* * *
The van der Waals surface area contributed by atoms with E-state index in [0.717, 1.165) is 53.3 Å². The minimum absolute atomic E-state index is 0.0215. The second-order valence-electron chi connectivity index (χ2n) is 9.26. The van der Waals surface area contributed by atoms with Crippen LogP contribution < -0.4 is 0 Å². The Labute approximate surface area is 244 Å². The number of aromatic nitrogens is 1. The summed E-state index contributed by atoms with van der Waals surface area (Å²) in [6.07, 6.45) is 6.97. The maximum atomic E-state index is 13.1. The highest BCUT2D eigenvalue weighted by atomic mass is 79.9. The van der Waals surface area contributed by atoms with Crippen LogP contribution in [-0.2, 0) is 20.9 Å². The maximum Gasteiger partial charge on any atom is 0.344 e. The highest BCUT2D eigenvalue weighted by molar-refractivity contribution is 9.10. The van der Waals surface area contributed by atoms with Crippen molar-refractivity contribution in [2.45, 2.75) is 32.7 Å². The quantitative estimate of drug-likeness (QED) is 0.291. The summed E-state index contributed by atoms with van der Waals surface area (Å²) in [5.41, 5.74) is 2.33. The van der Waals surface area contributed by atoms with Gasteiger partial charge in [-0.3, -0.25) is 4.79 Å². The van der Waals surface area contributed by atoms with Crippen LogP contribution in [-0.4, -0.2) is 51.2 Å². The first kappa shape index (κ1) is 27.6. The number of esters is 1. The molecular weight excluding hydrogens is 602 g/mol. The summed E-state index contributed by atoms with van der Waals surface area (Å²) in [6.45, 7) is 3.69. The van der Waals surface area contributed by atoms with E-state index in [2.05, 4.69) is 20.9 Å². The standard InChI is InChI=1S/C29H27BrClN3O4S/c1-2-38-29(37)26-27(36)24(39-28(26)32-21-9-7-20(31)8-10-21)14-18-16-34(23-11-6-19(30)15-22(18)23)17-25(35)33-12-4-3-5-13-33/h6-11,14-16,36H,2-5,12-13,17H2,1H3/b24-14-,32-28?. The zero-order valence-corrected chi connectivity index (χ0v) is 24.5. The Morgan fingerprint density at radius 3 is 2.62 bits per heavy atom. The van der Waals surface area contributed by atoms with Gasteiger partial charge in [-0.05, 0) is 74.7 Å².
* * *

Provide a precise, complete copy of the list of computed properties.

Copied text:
The van der Waals surface area contributed by atoms with E-state index in [0.717, 1.165) is 53.3 Å². The minimum absolute atomic E-state index is 0.0215. The second-order valence-electron chi connectivity index (χ2n) is 9.26. The van der Waals surface area contributed by atoms with Crippen LogP contribution < -0.4 is 0 Å². The Labute approximate surface area is 244 Å². The number of aromatic nitrogens is 1. The summed E-state index contributed by atoms with van der Waals surface area (Å²) in [6.07, 6.45) is 6.97. The maximum atomic E-state index is 13.1. The highest BCUT2D eigenvalue weighted by atomic mass is 79.9. The van der Waals surface area contributed by atoms with Crippen LogP contribution in [-0.2, 0) is 20.9 Å². The maximum Gasteiger partial charge on any atom is 0.344 e. The highest BCUT2D eigenvalue weighted by molar-refractivity contribution is 9.10. The van der Waals surface area contributed by atoms with Crippen molar-refractivity contribution in [2.45, 2.75) is 32.7 Å². The quantitative estimate of drug-likeness (QED) is 0.291. The summed E-state index contributed by atoms with van der Waals surface area (Å²) in [5.41, 5.74) is 2.33. The van der Waals surface area contributed by atoms with Gasteiger partial charge in [-0.3, -0.25) is 4.79 Å². The van der Waals surface area contributed by atoms with Crippen LogP contribution in [-0.4, -0.2) is 51.2 Å². The first kappa shape index (κ1) is 27.6. The number of esters is 1. The molecular weight excluding hydrogens is 602 g/mol. The summed E-state index contributed by atoms with van der Waals surface area (Å²) in [6.45, 7) is 3.69. The van der Waals surface area contributed by atoms with E-state index in [2.05, 4.69) is 20.9 Å². The standard InChI is InChI=1S/C29H27BrClN3O4S/c1-2-38-29(37)26-27(36)24(39-28(26)32-21-9-7-20(31)8-10-21)14-18-16-34(23-11-6-19(30)15-22(18)23)17-25(35)33-12-4-3-5-13-33/h6-11,14-16,36H,2-5,12-13,17H2,1H3/b24-14-,32-28?. The zero-order valence-corrected chi connectivity index (χ0v) is 24.5. The Morgan fingerprint density at radius 3 is 2.62 bits per heavy atom. The van der Waals surface area contributed by atoms with Gasteiger partial charge in [-0.05, 0) is 74.7 Å².